As most people probably already know, when you are looking to make it big (or find some decent success) in sports, it’s always a good idea to have a well thought out Plan B. This is simply because most of the top high school and college prospects aren’t able to land a full-time spot in the pros.
Worried you won’t make it as a star athlete? Why not just fall back on Hollywood stardom? It’s good work if you can get it… Right? With that said, here is a list of eleven big-time Hollywood performers who almost made it as pro athletes.
11. Dwayne Johnson
Depending on your opinion of pro wrestling, Dwayne Johnson is one of the most high-profile professional athletes to make the transition into acting. But if we’re limiting consideration to the top 4 American pro leagues – NFL, NBA, NHL and MLB – the star of Pain & Gain just missed the cut.
Johnson, who would go on to fame as The Rock in the WWE, was a standout defensive lineman on the University of Miami football team. He was a member of the 1991 national championship squad and went on to a brief career in the Canadian Football League. His football career would eventually peter out, leaving the door open for wrestling and then Hollywood stardom.
10. Ed O’Neill
We think of Ed O’Neill as a lovable loser. His first step into stardom came as the put-upon husband Al Bundy on Married…With Children. Now he’s the aging husband to feisty younger wife Sofía Vergara on Modern Family.
But O’Neill was a jock in his younger years. He earned a college football scholarship and eventually signed a contract with the Pittsburgh Steelers. He never made the team, however, and returned to college after he was cut. It was here that he began his career as an actor, eventually landing some high-profile roles in the 1980s, culminating in an 11-year run as Al Bundy on Married…With Children.
9. Burt Reynolds
When he was one of Hollywood’s top stars in the 1970s and 1980s, Burt Reynolds was known as an athletic actor, with one of his best-known roles coming as a star quarterback in The Longest Yard.
Reynolds’ reputation as an athlete was well earned. He was an all-state running back in high school and went to college at Florida State University on a football scholarship. It looked like NFL success might be in his future, but injuries ended his football dreams.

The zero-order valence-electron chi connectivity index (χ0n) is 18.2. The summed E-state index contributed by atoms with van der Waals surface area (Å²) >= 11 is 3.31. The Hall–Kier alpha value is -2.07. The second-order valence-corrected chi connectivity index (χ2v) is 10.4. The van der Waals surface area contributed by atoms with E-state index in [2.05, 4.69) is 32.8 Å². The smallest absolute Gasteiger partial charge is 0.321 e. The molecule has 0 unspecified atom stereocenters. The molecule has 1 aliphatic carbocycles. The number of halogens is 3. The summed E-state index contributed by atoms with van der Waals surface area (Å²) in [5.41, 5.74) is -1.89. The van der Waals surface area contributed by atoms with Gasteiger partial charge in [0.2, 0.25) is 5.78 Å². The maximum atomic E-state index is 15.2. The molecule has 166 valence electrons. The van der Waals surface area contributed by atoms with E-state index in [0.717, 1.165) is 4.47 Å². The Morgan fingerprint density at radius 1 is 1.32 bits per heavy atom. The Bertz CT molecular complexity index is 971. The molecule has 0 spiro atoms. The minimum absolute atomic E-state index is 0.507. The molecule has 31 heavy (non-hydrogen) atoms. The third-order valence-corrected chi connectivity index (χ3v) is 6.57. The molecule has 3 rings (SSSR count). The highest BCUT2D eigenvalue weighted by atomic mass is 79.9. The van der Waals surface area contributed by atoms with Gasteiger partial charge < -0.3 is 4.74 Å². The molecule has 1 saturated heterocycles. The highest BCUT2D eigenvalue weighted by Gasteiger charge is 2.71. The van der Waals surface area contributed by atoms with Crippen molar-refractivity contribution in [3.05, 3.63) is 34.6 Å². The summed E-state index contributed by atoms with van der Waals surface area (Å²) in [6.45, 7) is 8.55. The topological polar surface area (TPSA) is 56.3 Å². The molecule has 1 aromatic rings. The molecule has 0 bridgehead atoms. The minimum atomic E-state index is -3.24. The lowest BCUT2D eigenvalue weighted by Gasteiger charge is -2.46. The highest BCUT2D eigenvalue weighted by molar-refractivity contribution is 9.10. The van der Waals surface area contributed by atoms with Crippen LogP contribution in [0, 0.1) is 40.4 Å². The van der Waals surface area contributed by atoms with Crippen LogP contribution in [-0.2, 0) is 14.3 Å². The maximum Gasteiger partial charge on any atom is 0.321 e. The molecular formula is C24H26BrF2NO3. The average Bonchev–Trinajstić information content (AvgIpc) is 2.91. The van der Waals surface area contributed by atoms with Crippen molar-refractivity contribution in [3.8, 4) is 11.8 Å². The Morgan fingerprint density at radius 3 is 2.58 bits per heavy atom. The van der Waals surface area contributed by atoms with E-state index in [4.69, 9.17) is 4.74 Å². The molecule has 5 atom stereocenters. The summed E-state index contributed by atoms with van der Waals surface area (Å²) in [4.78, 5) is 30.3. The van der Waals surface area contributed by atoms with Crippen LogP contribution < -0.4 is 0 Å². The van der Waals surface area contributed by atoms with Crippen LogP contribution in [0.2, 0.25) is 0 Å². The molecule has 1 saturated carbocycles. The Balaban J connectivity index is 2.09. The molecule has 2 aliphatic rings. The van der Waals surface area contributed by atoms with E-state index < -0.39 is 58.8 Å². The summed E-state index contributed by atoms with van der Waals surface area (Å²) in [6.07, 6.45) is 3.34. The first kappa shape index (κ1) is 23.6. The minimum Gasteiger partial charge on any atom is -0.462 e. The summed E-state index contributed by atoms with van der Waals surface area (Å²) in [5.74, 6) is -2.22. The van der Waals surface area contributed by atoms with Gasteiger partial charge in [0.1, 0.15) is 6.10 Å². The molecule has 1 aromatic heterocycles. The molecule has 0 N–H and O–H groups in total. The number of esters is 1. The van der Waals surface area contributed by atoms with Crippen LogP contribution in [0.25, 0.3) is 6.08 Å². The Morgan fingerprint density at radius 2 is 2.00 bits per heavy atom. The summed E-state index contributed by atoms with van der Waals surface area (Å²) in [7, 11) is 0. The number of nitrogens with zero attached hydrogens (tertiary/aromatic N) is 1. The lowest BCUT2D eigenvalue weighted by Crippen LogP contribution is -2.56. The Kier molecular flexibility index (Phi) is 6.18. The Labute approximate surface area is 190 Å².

Like Ed O’Neill, Reynolds discovered theater in college and turned to an acting career once his athletic hopes died.
8. Master P
Master P is one of the all-time great hip-hop entrepreneurs. He was also an elite athlete, who tried to make it as a pro basketball player even after scoring big in music.
Master P rose through the hip-hop ranks in the early 1990s, finally scoring it big with 1996’s Ice Cream Man. By the end of the 90s, he was trying to make it in pro basketball as well, trying out for the Charlotte Hornets in 1998 and the Toronto Raptors in 1999. He would eventually play for the Continental Basketball Association and the American Basketball Association.
7. Jason Lee
Jason Lee breaks a couple of the informal rules of this list: 1) he didn’t play one of the four main U.S. sports, and 2) he actually was an accomplished professional in his chosen field before becoming an actor. But given his chosen sport, a little rule-breaking makes sense.
In his younger days, the star of My Name Is Earl and Alvin and the Chipmunks was a professional skateboarder. In 1991, he starred in Video Days, a short skateboarding film (made by future Being John Malkovich director Spike Jonze) that has become a classic. A few years later, he was cast by Kevin Smith for his Clerks follow up Mallrats, which would launch Lee’s trip toward stardom.
6. Geena Davis
Geena Davis also breaks a lot of the rules of this list. While she proved herself to be a top-flight athletic competitor, she was never close to a professional career. Her sport isn’t one of the “big four” American sports, or even one with a strong professional league. Also, she only became interested in her sport later in life. Still, with few opportunities for women professional athletes until very recently, Davis will have to stand in for all the athletic women who never had the chance to get close to professional success, despite their talent.